The key things to keep in mind is that the European Council has extended the deadline for Brexit by at least two weeks, while Beef + Lamb New Zealand, the New Zealand Meat Board, the Meat Industry Association, and the New Zealand Government have been doing all we can to ensure that regardless of the outcome we are prepared and that any disruption to exports is minimised as much as possible.
Below is a summary of what we understand the situation to be as at 4pm Thursday 28 March:
If the Withdrawal Agreement is not ratified by the UK Parliament
If the House of Commons cannot agree on Prime Minister Theresa May’s Withdrawal Agreement by 29 March, the European Council (the executive body of the European Union) has agreed to extend the deadline for Brexit to 12 April 2019.
If the Withdrawal Agreement is ratified by the UK Parliament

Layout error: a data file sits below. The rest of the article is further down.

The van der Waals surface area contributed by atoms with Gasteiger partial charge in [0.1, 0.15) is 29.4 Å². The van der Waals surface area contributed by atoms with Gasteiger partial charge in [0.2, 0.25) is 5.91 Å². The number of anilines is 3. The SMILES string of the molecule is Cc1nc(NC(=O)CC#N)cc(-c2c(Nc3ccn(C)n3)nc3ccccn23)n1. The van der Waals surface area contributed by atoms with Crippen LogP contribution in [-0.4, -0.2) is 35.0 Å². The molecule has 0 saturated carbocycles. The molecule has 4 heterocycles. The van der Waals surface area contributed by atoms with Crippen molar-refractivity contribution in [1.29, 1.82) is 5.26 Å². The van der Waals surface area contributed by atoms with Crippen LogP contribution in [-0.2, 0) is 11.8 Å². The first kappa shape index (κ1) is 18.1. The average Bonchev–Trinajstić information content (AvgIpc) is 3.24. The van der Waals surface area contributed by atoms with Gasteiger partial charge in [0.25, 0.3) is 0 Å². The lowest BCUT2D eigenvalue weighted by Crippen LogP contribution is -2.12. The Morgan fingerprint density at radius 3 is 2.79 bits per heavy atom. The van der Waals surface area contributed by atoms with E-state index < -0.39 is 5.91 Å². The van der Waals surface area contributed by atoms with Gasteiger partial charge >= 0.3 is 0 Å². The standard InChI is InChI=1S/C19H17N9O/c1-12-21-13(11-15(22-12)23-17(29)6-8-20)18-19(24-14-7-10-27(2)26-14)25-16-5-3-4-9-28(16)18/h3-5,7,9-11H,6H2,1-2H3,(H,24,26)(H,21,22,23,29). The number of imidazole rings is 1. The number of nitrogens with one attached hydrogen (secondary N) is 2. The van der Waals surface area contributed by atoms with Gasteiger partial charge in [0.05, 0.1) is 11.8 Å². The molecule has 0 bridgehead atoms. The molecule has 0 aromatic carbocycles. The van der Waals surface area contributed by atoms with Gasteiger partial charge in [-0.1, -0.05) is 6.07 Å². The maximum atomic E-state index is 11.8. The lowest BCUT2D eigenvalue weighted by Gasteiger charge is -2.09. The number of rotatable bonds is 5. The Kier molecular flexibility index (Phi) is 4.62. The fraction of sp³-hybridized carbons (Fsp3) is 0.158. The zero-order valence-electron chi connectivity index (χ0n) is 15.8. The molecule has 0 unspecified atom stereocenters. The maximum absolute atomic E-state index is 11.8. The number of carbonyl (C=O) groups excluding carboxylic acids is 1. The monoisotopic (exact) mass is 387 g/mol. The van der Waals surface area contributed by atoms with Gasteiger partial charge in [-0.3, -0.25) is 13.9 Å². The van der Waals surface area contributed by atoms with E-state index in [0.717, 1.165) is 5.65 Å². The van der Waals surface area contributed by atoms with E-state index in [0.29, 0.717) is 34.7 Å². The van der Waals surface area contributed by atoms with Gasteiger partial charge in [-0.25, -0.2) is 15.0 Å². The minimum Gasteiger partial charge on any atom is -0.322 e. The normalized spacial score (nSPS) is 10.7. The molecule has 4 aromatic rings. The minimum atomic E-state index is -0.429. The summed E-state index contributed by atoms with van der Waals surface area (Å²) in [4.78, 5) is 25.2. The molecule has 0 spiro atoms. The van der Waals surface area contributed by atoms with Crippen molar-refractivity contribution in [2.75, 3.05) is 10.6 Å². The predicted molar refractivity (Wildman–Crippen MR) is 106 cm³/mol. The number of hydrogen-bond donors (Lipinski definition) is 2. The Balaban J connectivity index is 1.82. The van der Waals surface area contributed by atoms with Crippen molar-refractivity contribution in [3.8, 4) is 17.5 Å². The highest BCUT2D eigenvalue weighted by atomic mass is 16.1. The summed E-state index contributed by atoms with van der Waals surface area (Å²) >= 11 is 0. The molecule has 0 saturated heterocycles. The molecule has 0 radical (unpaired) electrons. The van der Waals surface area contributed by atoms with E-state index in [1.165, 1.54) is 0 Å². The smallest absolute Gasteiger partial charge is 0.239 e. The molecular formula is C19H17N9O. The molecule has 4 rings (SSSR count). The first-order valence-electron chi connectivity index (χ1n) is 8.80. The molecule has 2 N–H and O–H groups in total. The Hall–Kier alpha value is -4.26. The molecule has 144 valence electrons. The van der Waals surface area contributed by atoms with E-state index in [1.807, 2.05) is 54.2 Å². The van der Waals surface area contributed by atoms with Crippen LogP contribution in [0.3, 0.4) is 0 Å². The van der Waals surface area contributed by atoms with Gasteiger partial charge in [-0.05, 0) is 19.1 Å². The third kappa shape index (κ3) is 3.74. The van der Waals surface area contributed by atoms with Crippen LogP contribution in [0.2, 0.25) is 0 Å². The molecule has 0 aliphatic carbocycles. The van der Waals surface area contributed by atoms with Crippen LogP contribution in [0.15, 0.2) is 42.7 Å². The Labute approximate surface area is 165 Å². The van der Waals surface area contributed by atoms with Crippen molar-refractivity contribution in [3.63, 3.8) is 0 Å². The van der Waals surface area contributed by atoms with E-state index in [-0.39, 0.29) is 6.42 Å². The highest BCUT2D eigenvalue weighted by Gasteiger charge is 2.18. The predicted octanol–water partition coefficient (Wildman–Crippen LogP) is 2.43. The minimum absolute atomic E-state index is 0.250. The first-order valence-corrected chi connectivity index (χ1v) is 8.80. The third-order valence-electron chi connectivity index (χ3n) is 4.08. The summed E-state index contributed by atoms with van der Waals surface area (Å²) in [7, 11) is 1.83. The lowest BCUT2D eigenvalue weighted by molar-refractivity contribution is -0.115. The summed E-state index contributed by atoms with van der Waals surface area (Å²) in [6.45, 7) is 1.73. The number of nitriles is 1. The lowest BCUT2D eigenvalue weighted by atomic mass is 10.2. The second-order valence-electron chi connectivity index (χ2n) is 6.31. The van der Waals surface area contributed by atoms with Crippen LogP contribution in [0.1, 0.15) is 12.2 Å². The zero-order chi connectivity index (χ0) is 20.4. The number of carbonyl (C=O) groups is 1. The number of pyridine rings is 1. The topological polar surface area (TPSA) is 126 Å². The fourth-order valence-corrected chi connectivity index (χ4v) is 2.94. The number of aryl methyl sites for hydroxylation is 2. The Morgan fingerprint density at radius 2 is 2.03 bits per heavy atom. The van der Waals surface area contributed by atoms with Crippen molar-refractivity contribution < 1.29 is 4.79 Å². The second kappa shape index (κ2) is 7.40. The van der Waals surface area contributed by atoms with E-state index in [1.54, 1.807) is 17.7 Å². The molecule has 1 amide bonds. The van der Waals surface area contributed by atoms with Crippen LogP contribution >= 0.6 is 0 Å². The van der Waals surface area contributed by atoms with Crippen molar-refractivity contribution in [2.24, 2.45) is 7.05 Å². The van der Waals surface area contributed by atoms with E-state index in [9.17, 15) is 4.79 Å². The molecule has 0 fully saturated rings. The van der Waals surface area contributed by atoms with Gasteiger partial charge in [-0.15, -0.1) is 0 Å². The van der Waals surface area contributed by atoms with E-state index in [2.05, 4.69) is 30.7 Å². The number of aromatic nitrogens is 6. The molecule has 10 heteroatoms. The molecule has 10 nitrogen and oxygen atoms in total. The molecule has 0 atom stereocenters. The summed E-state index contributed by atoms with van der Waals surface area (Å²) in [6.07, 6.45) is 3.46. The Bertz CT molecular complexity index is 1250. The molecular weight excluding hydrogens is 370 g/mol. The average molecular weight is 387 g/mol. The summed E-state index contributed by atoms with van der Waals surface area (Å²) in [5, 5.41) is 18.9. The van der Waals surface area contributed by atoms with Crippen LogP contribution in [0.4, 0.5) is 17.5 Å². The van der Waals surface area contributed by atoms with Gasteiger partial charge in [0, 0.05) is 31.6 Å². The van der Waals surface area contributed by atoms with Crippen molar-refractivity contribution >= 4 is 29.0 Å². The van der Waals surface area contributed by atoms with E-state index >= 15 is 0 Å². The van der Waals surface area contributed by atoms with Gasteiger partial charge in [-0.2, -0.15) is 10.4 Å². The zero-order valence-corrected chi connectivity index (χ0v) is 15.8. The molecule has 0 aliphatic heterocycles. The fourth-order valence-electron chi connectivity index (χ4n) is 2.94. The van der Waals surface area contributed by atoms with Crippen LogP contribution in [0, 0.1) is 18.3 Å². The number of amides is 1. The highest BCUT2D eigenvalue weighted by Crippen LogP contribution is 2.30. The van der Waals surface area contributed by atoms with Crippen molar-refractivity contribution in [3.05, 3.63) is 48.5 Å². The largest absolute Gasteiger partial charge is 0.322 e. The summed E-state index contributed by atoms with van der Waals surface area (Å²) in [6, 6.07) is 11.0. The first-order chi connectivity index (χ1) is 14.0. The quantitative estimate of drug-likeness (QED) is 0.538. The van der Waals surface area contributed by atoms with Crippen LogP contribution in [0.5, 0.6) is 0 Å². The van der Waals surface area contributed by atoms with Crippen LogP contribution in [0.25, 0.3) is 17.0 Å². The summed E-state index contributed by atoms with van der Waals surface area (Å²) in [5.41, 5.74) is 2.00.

If the House of Commons does agree to ratify the Withdrawal Agreement, the European Council has agreed to move the deadline for Brexit to 22 May 2019.
What has happened in the House of Commons this week?
Without getting into arcane details about Parliamentary procedure, the House of Commons voted to give itself control of the “order paper” – the document which determines what matters Parliament considers, in order to conduct indicative votes on various Brexit options. Those votes would not bind Theresa May’s government to any course of action, but could be used to build political pressure for different courses of action.
The House of Commons also voted to change the dates for Brexit to be in line with what had been agreed to by the European Council, meaning without the deal being ratified by the UK Parliament Brexit will be on 12 April 2019, and with a deal it will be 22 May 2019.